Last night, the WashU Science-on-Tap lecture series restarted for 2016. The speaker was Dr. Lihong Wang and his talk was titled, “Compressed Ultrafast Photography”. He is the creator of the world’s fastest 2D receive-only camera that can capture light propagation at light speed, but he started his talk off much more slowly with Eadweard Muybridge’s galloping horse movie. At the Palo Alto racetrack in 1878, Muybridge took eleven cameras, each with a string attached to their shutter and then strung taught across the track. A galloping horse came riding by, firing in sequence each camera’s shot. I’ve downloaded the resulting animated GIF from Wiki. Interestingly, the Wachowski brothers would revisit this photographic technique in their Matrix movies with their so-called “bullet time” effect. Wiki describes this visual effect as detaching the time and space of the viewer from that of the subject. In many ways Dr. Wang ends up doing something similar.
What exactly does Wang and his team do? They make movies, like Muybridge and Wachowski. Their movies have frame-rate of 30-60 frames-per-second. Wang’s movies refresh between a billion and a trillion times per second. This is fast enough to watch light move across the screen. The speed of light is about 9” per nanosecond. The light source for his movies comes from a laser that is fired for just one trillionth of a second, a picosecond. It looks like a little red blob that in different movies is either reflected or refracted and in a third two blobs race each other, the faster one in air and the slower one in plastic, illustrating the different speeds of light that different media have. In his newest and best movie, he has sped up his game by a 1000 times. Here his pulse streaks across the screen and strikes a Phosphorescent screen that then begins to glow. This movie got him the cover article of Nature.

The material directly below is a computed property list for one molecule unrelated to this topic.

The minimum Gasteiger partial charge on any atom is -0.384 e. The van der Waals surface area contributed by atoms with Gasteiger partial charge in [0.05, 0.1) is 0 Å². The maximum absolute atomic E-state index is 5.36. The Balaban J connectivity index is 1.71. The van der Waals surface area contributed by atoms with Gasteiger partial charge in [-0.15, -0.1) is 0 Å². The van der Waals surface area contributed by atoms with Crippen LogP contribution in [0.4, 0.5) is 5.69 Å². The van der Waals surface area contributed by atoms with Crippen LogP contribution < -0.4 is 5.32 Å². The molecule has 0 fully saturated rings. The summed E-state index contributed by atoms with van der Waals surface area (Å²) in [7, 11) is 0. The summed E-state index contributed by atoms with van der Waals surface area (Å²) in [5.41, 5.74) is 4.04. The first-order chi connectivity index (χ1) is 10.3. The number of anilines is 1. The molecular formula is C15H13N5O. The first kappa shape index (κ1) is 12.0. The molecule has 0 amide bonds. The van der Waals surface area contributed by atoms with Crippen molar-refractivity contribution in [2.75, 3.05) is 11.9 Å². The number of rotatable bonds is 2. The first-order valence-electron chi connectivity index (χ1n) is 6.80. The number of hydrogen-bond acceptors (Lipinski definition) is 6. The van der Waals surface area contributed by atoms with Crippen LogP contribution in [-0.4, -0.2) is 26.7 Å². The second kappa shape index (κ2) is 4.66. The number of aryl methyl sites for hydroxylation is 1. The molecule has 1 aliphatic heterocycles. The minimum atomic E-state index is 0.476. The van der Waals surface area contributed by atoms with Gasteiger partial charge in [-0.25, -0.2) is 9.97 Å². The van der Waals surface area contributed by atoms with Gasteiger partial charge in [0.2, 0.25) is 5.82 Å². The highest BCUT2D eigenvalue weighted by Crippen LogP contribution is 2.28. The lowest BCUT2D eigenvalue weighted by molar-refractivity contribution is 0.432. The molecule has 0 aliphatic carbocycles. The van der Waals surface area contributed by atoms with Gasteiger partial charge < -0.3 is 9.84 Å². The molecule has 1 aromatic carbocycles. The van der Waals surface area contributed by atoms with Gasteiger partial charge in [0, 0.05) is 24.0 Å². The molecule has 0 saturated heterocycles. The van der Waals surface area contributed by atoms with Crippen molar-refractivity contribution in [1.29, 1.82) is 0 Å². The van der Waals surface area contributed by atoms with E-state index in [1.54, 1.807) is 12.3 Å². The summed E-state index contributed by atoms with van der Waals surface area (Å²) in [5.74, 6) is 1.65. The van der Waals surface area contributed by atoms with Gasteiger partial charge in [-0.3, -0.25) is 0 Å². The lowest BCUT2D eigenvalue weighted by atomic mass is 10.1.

What I find most fascinating about Wang’s research is that he makes these movies with off-the-shelf equipment. His digital camera is similar to the one in your phone. The events that he is photographing occur so quickly that there is no time to get any information off the CCD chip that is your digital camera’s eye. So, the chip’s onboard memory size becomes the major limiting factor to what he can do. He invokes some rather fancy math to help alleviate this limitation. A CCD chip is a 2D array that is designed to record the x and y dimensions of an image. What Wang does is have his CCD record a single x-line of pixels from the image and then use the y-dimension to record the time history of that single x-line. What he gets is a 1D image and its time history. Then in true Muybridge and Wachowski fashion he gangs together a bunch of these CCDs, each one oriented to get a different y-line of the original image and the result is a movie that is traveling at light speed and a career traveling faster.